Feds cite safety violations, settle for $15K
By Michael Turton
Mid Hudson Concrete Products has been fined $15,000 for workplace safety violations that contributed to the death of its owner, Joseph Giachinta, in an accident at the company’s Route 9 facility in Philipstown on Nov. 22, 2015.
Giachinta, 58, was killed when he became pinned under a forklift that he was servicing after the hoist failed, according to the Putnam County Sheriff’s Department. He was pronounced dead at the scene.
The federal Occupational Safety and Health Administration began an investigation the day after the accident. Its findings, issued on May 7, cited six violations it deemed “serious,” resulting in $26,320 in fines being levied against the company. A settlement was reached on June 6 in which the fines were reduced to $15,000. OSHA closed the case on Oct 5.
OSHA said the principal violation was that Mid Hudson Concrete did not furnish “a place of employment which was free from recognized hazards that were … likely to cause death or serious physical harm to employees” and that employees were exposed to crush hazards resulting from the use of inadequate vehicle-support stands.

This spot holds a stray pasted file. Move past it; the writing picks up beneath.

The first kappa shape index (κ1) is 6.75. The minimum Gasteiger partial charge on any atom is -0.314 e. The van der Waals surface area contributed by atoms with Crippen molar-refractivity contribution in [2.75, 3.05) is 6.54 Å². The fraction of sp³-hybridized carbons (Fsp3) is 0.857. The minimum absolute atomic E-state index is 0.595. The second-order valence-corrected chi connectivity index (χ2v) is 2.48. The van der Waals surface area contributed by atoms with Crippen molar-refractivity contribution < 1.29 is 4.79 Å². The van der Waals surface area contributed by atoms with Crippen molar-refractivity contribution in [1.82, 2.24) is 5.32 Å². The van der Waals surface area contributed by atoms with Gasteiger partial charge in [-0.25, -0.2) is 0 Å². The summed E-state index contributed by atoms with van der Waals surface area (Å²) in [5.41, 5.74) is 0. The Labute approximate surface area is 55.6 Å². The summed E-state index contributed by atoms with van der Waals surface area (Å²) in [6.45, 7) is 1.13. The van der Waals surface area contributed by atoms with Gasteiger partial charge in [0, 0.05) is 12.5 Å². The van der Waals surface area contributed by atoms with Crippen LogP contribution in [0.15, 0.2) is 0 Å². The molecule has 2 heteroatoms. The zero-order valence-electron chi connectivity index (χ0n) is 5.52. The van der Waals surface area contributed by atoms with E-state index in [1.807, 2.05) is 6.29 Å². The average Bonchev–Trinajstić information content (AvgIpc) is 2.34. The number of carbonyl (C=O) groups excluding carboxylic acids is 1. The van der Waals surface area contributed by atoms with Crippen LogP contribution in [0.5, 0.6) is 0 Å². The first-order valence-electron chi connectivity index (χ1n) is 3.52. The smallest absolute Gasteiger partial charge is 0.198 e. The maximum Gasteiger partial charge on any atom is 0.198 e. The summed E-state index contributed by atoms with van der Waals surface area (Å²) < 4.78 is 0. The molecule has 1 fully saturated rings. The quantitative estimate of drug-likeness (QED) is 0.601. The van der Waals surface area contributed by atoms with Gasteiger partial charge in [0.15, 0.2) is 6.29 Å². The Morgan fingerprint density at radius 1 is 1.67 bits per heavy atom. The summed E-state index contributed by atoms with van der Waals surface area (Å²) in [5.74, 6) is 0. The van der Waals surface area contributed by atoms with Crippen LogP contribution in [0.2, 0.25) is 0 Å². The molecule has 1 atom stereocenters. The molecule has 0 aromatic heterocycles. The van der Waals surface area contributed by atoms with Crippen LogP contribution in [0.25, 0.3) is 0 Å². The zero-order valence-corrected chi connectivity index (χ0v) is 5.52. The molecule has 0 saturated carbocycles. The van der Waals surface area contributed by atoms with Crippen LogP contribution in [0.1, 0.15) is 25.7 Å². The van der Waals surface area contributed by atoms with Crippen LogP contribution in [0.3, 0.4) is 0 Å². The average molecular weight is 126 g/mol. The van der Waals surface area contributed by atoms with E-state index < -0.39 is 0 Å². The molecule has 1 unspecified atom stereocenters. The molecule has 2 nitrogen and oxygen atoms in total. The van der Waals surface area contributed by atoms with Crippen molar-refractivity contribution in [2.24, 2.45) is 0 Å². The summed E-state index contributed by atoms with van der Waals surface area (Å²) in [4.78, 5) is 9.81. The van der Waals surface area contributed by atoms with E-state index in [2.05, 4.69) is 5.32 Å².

It also concluded that the stands were not adequately marked to indicate their capacity and did not have the proper safety markings and manufacturer information.
In an abatement note that outlines measures to be taken to eliminate the hazards, OSHA said support stands should comply with standards set by American Society of Mechanical Engineers/Portable Automotive Lifting Devices-Safety Standard for Portable Automotive Lifting Devices. It also noted the stands “are not to be used to simultaneously support both ends of a vehicle.”
According to OSHA, 4,821 workers were killed on the job in the U.S. in 2014, or about 13 people each day. In 1970, when Congress created the agency within the Department of Labor, an average of 38 people a day were killed. In addition, private employers reported 2.9 million nonfatal injuries and illnesses in 2015.